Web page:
In May 2019, the citizens of the European Union were invited to go to the polls to select their representatives at the European Parliament and thus decide on the future of Europe. In France, the election was held on Sunday 26 May and a large number of you voted.

The turnout to these European elections, higher than expected, was proof of a democratic surge, an interest in Europe and the determination of European people to change things and come together to move forward.

With Europe, the expression “stronger together” takes on a whole new meaning.

“When many believed that Europe was tired, and less and less democratic, our people simply told us that they wanted Europe. 

Emmanuel Macron, 28 May 2019 at the European Council.

Two days after these elections, the 28 Heads of State and Government of the European Union met in Brussels for an informal summit. Taking into account the results of the election, they talked about new priorities for the future of Europe and those who would be a part of building this future. The European leaders began to draft an agreement on appointments to senior positions at the head of the European institutions.

We are facing a new step in the European adventure. There is a need to build something new, a new project that reflects what the European people have chosen. The new force for good that we are currently building will play an important role.” 

Emmanuel Macron, 28 May 2019 at the European Council.

Read the statement by President Emmanuel Macron upon his arrival at the European Council for the informal dinner for the Heads of State and Government of the European Union:

28 May 2019 - Check against delivery

Statement by President Emmanuel Macron upon his arrival at the European Council for the informal dinner for the Heads of State and Government of the European Union.

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Ladies and gentlemen,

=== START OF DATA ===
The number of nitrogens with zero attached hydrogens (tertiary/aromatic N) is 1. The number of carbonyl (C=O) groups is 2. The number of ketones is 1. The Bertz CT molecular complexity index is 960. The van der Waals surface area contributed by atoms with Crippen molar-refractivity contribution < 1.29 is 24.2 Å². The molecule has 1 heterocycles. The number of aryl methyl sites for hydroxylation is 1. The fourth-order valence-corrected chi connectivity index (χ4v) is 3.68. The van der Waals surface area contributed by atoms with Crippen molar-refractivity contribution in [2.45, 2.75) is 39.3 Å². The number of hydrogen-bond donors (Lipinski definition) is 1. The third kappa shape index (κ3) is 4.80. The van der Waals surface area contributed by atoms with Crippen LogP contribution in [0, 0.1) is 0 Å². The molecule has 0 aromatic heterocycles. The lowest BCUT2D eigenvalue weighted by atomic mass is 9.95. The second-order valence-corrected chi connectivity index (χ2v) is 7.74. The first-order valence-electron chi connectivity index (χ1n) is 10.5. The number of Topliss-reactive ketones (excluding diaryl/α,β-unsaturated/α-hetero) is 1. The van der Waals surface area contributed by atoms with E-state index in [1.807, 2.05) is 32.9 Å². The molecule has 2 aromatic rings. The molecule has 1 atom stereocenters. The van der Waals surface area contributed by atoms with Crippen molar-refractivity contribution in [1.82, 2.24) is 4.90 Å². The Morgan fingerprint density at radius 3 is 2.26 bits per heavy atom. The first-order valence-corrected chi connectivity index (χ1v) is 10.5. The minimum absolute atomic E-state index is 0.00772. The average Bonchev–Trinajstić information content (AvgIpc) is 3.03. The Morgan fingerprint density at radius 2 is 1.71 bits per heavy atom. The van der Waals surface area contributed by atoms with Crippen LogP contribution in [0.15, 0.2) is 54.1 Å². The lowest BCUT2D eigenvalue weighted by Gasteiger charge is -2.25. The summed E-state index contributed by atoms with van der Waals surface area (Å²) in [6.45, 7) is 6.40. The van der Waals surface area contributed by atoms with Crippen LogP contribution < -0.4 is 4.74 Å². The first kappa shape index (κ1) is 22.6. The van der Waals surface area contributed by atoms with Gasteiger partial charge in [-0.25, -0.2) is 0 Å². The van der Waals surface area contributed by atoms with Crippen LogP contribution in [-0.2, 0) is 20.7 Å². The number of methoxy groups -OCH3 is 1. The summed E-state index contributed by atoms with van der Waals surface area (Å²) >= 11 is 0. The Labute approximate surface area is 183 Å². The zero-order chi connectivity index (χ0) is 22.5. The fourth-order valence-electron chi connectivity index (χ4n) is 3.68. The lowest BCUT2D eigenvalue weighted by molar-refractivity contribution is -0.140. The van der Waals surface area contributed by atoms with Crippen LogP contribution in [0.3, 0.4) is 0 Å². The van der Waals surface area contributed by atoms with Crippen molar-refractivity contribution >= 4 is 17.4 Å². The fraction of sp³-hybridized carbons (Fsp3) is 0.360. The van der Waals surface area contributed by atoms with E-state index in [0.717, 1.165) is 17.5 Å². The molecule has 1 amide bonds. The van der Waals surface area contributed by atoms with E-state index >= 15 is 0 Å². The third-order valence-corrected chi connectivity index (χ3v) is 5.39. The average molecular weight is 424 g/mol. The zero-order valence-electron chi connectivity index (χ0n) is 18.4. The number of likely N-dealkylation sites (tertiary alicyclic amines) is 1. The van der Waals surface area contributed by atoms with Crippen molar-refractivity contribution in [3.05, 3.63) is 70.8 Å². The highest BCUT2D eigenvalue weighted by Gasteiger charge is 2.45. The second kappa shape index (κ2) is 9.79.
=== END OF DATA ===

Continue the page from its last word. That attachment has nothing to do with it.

We are meeting for an important summit following the European elections that took place last weekend and which, I think, sent several clear messages. The first is that, when many believed that Europe was tired, and less and less democratic, our people simply told us that they wanted Europe, and to talk about Europe. Across Europe, we secured a turnout that hadn’t been reached in 25 years, and in France, since 1984. So this turnout places an obligation on us all. And now we are faced with a complete shift and a new step forward in the European adventure. For the first time since the European Parliament came into existence, there is no majority with two parties. There is a need to build something new, a new project that reflects what the European people have chosen. In this respect, the new central force for progress that we are currently building will play a role, and be significant. In this context, today I would like us to focus on the essential, and the central aspects of the project that we want to carry out in Europe over the next five years. The first aspect is our response to the climate emergency. It is a very strong message sent by the elections in France, and everywhere in Europe. Alongside those who have this vision and for the good of our citizens, we must find a clear solution at the European level to the climate challenge. The second thing we must do is rebuild the model for growth and progress. That means investing in innovation, artificial intelligence and new technologies. We must continue working on job creation in our economic space, but also on standards, minimum social thresholds, because no economy will succeed if its people are not faring better. Especially in countries where today there is no minimum wage or social rights have deteriorated, and if there is no return to a form of European convergence. Thirdly, we need a Europe that protects better. I also want us to promote ambitious projects in the next five years, in the fields of migration, border protection and defence. I have spoken of my ambitions, but a thorough overhaul of Schengen, rebuilding a common border protection and solidarity area, with the real prospect of common defence, are key elements. And we must also make progress in deepening the euro area. France has long been committed to this project. We reached agreements a few months ago. In these five coming years, we need to go much further in this respect. We need to get behind and build up a European ambition for the next five years and we will have to choose people based on this ambition. We need women and men who embody this renewal, who have the experience and credibility that enables them to take on these responsibilities and who reflect these ambitions and fully embrace them. This is what our discussion today should focus on, in my view.